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Marine radio protocols and procedures

National and international systems exist to provide search and rescue assistance to ships in distress. Using the correct radio protocols and procedures ensures these systems work effectively.

Calling and working

Always listen before calling, to make sure you are not causing harmful interference to existing communications.

When calling and working with another maritime station, establish communications on a calling frequency. For VHF, this is channel 16.

Once communications have been established, switch to a working channel or frequency. For VHF, use channels 72, 73 or 77 when working with other vessels. When calling and working with a coast station use channel 73.

Calling and working frequencies for HF marine radio are in the maritime ship station LCD.

Distress, urgency and safety transmissions

A distress call has priority over all other transmissions.

On VHF, use channel 16 or 67 for distress transmissions. In the MF/HF marine bands, use 2182 kHz, 4125 kHz, 6215 kHz, 8291 kHz, 12 290 kHz or 16 420 kHz.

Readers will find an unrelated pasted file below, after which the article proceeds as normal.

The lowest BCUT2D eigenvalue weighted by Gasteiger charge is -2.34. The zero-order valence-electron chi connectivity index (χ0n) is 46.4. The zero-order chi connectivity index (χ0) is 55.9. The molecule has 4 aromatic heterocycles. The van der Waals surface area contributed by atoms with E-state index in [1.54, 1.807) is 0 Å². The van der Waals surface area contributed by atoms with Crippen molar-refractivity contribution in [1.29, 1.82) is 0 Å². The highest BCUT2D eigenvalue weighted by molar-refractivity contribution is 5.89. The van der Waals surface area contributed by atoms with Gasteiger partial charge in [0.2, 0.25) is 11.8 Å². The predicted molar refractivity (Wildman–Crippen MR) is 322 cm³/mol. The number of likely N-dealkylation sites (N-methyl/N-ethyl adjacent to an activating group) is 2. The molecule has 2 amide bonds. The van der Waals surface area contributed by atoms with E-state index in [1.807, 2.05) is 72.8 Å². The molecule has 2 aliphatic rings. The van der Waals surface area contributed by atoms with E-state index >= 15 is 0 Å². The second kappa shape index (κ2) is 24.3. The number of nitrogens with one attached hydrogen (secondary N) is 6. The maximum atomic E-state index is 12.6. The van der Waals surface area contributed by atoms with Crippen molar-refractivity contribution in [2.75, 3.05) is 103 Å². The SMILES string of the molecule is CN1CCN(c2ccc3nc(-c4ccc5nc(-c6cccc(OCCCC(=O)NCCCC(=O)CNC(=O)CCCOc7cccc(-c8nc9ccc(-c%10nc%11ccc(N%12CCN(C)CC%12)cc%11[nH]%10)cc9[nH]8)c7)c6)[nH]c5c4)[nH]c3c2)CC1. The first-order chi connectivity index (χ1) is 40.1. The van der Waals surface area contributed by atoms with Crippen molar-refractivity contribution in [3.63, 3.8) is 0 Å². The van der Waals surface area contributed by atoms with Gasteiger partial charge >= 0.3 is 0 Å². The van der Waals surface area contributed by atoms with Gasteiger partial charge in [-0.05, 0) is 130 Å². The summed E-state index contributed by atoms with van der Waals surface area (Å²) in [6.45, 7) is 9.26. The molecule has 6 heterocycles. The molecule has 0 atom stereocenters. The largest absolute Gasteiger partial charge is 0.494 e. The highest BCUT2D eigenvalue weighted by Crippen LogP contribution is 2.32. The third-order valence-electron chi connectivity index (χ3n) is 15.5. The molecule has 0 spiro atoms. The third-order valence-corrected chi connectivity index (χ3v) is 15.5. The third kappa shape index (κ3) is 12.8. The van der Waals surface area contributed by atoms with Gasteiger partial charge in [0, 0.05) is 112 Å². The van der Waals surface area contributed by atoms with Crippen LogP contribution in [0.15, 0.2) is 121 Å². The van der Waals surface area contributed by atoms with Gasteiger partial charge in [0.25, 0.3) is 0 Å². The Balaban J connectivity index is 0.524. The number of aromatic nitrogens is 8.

• choose the lowest licensed frequency and move to higher ones until you find one that works, if you are using the MF/HF marine bands
  • listen before transmitting to ensure the channel is not already in use

Marine radio qualifications

All operators of marine radios (except 27MHz) are required to hold the appropriate qualification to operate the device.

Marine radio operators handbooks

The Australian Maritime College has handbooks explaining how to operate a radio. Copies of the handbooks are available online.

 You can also buy a copy of the handbooks from the college.

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